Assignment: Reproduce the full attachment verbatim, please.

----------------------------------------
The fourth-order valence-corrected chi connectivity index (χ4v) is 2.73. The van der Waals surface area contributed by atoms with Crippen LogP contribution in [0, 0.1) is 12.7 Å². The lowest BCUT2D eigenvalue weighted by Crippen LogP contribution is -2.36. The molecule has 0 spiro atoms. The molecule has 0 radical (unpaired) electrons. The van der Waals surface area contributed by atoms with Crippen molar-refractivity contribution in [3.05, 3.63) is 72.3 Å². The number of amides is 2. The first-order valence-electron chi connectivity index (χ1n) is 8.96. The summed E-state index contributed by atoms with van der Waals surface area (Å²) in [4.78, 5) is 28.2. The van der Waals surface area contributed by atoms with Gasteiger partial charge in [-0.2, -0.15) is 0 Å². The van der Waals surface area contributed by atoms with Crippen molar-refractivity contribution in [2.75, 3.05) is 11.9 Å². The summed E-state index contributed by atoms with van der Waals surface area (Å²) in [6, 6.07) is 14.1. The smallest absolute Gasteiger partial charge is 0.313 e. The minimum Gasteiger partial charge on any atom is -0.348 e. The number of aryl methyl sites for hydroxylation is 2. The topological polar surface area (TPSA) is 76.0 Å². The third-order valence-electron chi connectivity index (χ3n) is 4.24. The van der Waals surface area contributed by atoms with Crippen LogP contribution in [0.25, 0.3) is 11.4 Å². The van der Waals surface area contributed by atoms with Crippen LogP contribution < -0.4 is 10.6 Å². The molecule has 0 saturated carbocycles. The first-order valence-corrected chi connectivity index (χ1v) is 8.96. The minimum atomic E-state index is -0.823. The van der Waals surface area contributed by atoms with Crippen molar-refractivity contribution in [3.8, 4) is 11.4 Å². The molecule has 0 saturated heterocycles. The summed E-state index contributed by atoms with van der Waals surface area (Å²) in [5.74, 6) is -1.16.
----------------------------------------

The fourth-order valence-corrected chi connectivity index (χ4v) is 2.73. The van der Waals surface area contributed by atoms with Crippen LogP contribution in [0, 0.1) is 12.7 Å². The lowest BCUT2D eigenvalue weighted by Crippen LogP contribution is -2.36. The molecule has 0 spiro atoms. The molecule has 0 radical (unpaired) electrons. The van der Waals surface area contributed by atoms with Crippen molar-refractivity contribution in [3.05, 3.63) is 72.3 Å². The number of amides is 2. The first-order valence-electron chi connectivity index (χ1n) is 8.96. The summed E-state index contributed by atoms with van der Waals surface area (Å²) in [4.78, 5) is 28.2. The van der Waals surface area contributed by atoms with Gasteiger partial charge in [-0.2, -0.15) is 0 Å². The van der Waals surface area contributed by atoms with Crippen molar-refractivity contribution in [2.75, 3.05) is 11.9 Å². The summed E-state index contributed by atoms with van der Waals surface area (Å²) in [6, 6.07) is 14.1. The smallest absolute Gasteiger partial charge is 0.313 e. The minimum Gasteiger partial charge on any atom is -0.348 e. The number of aryl methyl sites for hydroxylation is 2. The topological polar surface area (TPSA) is 76.0 Å². The third-order valence-electron chi connectivity index (χ3n) is 4.24. The van der Waals surface area contributed by atoms with Crippen LogP contribution in [0.25, 0.3) is 11.4 Å². The van der Waals surface area contributed by atoms with Crippen LogP contribution < -0.4 is 10.6 Å². The molecule has 0 saturated carbocycles. The first-order valence-corrected chi connectivity index (χ1v) is 8.96. The minimum atomic E-state index is -0.823. The van der Waals surface area contributed by atoms with Crippen molar-refractivity contribution in [3.8, 4) is 11.4 Å². The molecule has 0 saturated heterocycles. The summed E-state index contributed by atoms with van der Waals surface area (Å²) in [5.74, 6) is -1.16.